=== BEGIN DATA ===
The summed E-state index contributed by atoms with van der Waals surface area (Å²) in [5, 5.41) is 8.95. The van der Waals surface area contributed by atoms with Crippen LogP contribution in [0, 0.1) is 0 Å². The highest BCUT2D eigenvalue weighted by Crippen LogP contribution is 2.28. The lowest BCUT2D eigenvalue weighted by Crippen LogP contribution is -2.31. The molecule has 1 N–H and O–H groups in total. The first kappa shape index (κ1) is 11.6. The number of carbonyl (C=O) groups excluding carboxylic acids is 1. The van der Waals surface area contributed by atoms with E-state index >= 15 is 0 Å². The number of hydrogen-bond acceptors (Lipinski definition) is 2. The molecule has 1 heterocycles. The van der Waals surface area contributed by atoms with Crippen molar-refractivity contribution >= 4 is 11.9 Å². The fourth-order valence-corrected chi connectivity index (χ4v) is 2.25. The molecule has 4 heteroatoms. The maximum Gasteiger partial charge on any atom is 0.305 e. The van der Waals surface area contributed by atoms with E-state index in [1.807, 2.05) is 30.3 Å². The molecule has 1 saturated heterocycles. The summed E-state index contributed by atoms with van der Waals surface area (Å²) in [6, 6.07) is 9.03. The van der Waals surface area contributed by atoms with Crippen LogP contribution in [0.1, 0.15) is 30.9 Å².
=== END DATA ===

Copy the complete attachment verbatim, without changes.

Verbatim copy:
The summed E-state index contributed by atoms with van der Waals surface area (Å²) in [5, 5.41) is 8.95. The van der Waals surface area contributed by atoms with Crippen LogP contribution in [0, 0.1) is 0 Å². The highest BCUT2D eigenvalue weighted by Crippen LogP contribution is 2.28. The lowest BCUT2D eigenvalue weighted by Crippen LogP contribution is -2.31. The molecule has 1 N–H and O–H groups in total. The first kappa shape index (κ1) is 11.6. The number of carbonyl (C=O) groups excluding carboxylic acids is 1. The van der Waals surface area contributed by atoms with E-state index >= 15 is 0 Å². The number of hydrogen-bond acceptors (Lipinski definition) is 2. The molecule has 1 heterocycles. The van der Waals surface area contributed by atoms with Crippen molar-refractivity contribution >= 4 is 11.9 Å². The fourth-order valence-corrected chi connectivity index (χ4v) is 2.25. The molecule has 4 heteroatoms. The maximum Gasteiger partial charge on any atom is 0.305 e. The van der Waals surface area contributed by atoms with E-state index in [1.807, 2.05) is 30.3 Å². The molecule has 1 saturated heterocycles. The summed E-state index contributed by atoms with van der Waals surface area (Å²) in [6, 6.07) is 9.03. The van der Waals surface area contributed by atoms with Crippen LogP contribution in [0.1, 0.15) is 30.9 Å².